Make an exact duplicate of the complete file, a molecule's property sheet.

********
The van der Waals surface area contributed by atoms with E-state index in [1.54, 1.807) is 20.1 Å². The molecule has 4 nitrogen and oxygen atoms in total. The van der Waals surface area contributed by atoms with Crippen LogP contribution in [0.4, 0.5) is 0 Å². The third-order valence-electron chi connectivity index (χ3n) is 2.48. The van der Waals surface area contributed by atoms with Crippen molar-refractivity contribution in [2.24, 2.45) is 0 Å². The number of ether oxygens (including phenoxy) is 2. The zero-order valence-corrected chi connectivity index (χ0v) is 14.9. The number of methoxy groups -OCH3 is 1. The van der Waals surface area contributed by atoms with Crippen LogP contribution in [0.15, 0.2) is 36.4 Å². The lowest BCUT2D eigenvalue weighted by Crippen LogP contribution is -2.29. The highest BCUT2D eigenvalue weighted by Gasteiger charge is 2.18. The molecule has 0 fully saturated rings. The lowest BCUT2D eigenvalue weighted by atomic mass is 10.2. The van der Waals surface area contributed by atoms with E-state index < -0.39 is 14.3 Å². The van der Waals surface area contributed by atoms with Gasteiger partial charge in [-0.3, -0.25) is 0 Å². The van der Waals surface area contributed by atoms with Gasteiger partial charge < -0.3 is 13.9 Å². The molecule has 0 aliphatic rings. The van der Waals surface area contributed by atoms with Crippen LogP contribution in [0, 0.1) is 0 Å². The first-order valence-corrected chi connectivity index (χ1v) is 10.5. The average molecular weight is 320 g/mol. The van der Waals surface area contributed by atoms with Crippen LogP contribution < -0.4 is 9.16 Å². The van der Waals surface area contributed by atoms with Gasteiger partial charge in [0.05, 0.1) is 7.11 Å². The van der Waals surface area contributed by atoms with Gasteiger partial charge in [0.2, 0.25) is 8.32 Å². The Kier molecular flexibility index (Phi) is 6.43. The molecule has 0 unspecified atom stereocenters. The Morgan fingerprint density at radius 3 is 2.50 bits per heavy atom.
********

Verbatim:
The van der Waals surface area contributed by atoms with E-state index in [1.54, 1.807) is 20.1 Å². The molecule has 4 nitrogen and oxygen atoms in total. The van der Waals surface area contributed by atoms with Crippen LogP contribution in [0.4, 0.5) is 0 Å². The third-order valence-electron chi connectivity index (χ3n) is 2.48. The van der Waals surface area contributed by atoms with Crippen molar-refractivity contribution in [2.24, 2.45) is 0 Å². The number of ether oxygens (including phenoxy) is 2. The zero-order valence-corrected chi connectivity index (χ0v) is 14.9. The number of methoxy groups -OCH3 is 1. The van der Waals surface area contributed by atoms with Crippen LogP contribution in [0.15, 0.2) is 36.4 Å². The lowest BCUT2D eigenvalue weighted by Crippen LogP contribution is -2.29. The highest BCUT2D eigenvalue weighted by Gasteiger charge is 2.18. The molecule has 0 fully saturated rings. The lowest BCUT2D eigenvalue weighted by atomic mass is 10.2. The van der Waals surface area contributed by atoms with E-state index < -0.39 is 14.3 Å². The van der Waals surface area contributed by atoms with Gasteiger partial charge in [-0.3, -0.25) is 0 Å². The van der Waals surface area contributed by atoms with Gasteiger partial charge < -0.3 is 13.9 Å². The molecule has 0 aliphatic rings. The van der Waals surface area contributed by atoms with Crippen LogP contribution in [0, 0.1) is 0 Å². The first-order valence-corrected chi connectivity index (χ1v) is 10.5. The average molecular weight is 320 g/mol. The van der Waals surface area contributed by atoms with Crippen LogP contribution < -0.4 is 9.16 Å². The van der Waals surface area contributed by atoms with Gasteiger partial charge in [0.05, 0.1) is 7.11 Å². The van der Waals surface area contributed by atoms with Gasteiger partial charge in [0.2, 0.25) is 8.32 Å². The Kier molecular flexibility index (Phi) is 6.43. The molecule has 0 unspecified atom stereocenters. The Morgan fingerprint density at radius 3 is 2.50 bits per heavy atom.